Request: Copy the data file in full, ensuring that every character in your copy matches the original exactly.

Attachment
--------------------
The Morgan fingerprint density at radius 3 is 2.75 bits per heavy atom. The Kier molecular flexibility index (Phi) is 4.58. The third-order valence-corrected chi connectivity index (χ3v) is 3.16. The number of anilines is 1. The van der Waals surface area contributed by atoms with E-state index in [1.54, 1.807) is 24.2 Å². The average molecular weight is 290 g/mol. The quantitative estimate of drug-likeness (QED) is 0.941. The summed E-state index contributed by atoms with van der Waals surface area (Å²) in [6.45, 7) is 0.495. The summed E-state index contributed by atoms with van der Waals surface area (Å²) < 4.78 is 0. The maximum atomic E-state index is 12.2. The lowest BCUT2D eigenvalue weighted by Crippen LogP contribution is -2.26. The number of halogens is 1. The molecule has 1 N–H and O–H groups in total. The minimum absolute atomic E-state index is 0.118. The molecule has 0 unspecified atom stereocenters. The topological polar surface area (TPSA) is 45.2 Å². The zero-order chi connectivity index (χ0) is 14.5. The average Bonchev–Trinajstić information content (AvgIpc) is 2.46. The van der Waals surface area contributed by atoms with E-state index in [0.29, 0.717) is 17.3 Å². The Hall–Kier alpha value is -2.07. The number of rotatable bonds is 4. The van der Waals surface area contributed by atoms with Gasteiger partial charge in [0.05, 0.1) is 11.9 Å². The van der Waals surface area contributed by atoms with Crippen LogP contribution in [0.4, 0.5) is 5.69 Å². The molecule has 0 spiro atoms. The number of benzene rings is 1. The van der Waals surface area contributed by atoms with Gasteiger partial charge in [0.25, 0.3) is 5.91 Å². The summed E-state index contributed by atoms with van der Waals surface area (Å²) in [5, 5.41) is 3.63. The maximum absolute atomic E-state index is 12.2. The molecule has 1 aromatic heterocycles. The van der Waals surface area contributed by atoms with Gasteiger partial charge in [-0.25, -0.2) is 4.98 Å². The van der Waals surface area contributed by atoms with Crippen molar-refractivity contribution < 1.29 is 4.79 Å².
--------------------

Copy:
The Morgan fingerprint density at radius 3 is 2.75 bits per heavy atom. The Kier molecular flexibility index (Phi) is 4.58. The third-order valence-corrected chi connectivity index (χ3v) is 3.16. The number of anilines is 1. The van der Waals surface area contributed by atoms with E-state index in [1.54, 1.807) is 24.2 Å². The average molecular weight is 290 g/mol. The quantitative estimate of drug-likeness (QED) is 0.941. The summed E-state index contributed by atoms with van der Waals surface area (Å²) in [6.45, 7) is 0.495. The summed E-state index contributed by atoms with van der Waals surface area (Å²) < 4.78 is 0. The maximum atomic E-state index is 12.2. The lowest BCUT2D eigenvalue weighted by Crippen LogP contribution is -2.26. The number of halogens is 1. The molecule has 1 N–H and O–H groups in total. The minimum absolute atomic E-state index is 0.118. The molecule has 0 unspecified atom stereocenters. The topological polar surface area (TPSA) is 45.2 Å². The zero-order chi connectivity index (χ0) is 14.5. The average Bonchev–Trinajstić information content (AvgIpc) is 2.46. The van der Waals surface area contributed by atoms with E-state index in [0.29, 0.717) is 17.3 Å². The Hall–Kier alpha value is -2.07. The number of rotatable bonds is 4. The van der Waals surface area contributed by atoms with Gasteiger partial charge in [0.05, 0.1) is 11.9 Å². The van der Waals surface area contributed by atoms with Crippen LogP contribution in [0.4, 0.5) is 5.69 Å². The molecule has 0 spiro atoms. The number of benzene rings is 1. The van der Waals surface area contributed by atoms with Gasteiger partial charge in [0.25, 0.3) is 5.91 Å². The summed E-state index contributed by atoms with van der Waals surface area (Å²) in [5, 5.41) is 3.63. The maximum absolute atomic E-state index is 12.2. The molecule has 1 aromatic heterocycles. The van der Waals surface area contributed by atoms with Gasteiger partial charge in [-0.25, -0.2) is 4.98 Å². The van der Waals surface area contributed by atoms with Crippen molar-refractivity contribution < 1.29 is 4.79 Å².